Hmmm. Now I kinda want to see a poll on this. I admit, I've been pretty much prejudiced against tie in myself or at least have avoided buying / reading most of the time on the assumption that I wouldn't like them; whereas I don't have this position with fanfics (well, I had it before I started reading fanfics).
I don't think you're the only fanficcer who also write tie in (or vice verca) though; and at the same time I'm not sure they have the same audience exactly. Really, it's a good question, and tangential to some of the problematic asked in fandom previously on (there's this tie in writer who often attack fanficcers because he views them as unfair competition - he's a twit, but that PoV is relevant to that discussion). Must investigate further.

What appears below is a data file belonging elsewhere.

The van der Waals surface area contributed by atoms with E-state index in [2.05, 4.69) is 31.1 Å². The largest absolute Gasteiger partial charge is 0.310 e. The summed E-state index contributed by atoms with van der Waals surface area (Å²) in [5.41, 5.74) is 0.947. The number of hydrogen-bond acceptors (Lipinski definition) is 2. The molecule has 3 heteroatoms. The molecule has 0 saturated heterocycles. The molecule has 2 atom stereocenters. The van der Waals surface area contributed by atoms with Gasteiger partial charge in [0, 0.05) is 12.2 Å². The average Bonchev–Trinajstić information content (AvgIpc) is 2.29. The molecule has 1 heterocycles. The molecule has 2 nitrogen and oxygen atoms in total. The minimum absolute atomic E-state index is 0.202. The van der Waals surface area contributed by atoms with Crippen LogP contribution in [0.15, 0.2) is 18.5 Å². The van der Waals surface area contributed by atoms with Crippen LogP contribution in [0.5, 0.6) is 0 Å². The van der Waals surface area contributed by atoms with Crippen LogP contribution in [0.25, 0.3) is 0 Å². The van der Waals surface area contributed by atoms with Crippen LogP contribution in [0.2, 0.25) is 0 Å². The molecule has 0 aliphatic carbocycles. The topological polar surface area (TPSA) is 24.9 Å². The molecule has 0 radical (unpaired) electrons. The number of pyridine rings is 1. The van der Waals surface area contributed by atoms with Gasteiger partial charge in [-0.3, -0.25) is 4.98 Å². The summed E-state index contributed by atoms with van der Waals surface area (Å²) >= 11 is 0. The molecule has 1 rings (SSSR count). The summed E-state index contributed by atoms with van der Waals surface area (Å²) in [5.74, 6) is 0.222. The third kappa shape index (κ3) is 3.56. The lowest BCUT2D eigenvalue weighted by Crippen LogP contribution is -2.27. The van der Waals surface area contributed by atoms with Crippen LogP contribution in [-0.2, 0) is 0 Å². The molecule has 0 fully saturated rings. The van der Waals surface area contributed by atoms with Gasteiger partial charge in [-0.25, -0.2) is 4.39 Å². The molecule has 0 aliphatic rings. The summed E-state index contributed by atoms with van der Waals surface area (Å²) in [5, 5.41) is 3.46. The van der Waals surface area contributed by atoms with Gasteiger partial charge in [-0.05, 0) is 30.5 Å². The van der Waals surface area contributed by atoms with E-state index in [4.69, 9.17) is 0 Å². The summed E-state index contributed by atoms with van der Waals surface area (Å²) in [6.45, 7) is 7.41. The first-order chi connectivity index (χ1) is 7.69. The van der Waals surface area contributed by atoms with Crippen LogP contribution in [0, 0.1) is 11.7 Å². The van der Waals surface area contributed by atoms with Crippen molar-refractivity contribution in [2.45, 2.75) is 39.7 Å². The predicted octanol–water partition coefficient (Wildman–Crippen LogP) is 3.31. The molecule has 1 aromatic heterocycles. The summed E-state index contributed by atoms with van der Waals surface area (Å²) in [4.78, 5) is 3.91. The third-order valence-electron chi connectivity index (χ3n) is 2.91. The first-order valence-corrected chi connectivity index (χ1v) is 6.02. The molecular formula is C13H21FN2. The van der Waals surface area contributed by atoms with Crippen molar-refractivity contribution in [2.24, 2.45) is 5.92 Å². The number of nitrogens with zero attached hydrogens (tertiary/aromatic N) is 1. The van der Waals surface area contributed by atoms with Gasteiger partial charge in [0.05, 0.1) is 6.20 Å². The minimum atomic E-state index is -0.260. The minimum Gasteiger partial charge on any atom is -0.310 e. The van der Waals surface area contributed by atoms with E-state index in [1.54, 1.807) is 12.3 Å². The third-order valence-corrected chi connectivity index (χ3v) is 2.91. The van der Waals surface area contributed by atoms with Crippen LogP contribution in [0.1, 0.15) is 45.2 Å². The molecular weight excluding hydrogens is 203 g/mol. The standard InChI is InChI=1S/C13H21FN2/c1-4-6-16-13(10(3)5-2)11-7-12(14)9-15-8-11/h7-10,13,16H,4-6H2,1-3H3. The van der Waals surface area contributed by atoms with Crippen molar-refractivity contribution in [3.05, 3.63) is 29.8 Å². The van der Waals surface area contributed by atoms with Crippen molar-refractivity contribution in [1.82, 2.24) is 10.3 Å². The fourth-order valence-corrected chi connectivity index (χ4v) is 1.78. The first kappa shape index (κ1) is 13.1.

Edited Date: 2010-04-26 09:35 pm (UTC)

(no subject)

Date: 2010-04-26 09:25 pm (UTC)
From: [identity profile] suzukiblu.livejournal.com
Well, I know how I'd feel about the Zuko prequel if you hadn't written it. Like SETTING IT ON FIRE.

Generally, I assume all tie-ins and adaptations are going to be crap, because so many of the ones I've read and seen have been done by people with no love for the original material and an incomplete understanding of it or more concern for fitting in their personal point of view than preserving the actual point. A lot of the time I get the feeling the creator/s just looked over the original once and went crazy from there--like I'm reading a stranger's OCs wearing the names and faces of characters I love. :/

So yeah, usually I go into adaptations with the lowest expectations I can, and if it turns out to be good, that's great, and if it turns out to be great, that's awesome. I just don't expect anything from them, and most of the time don't even bother.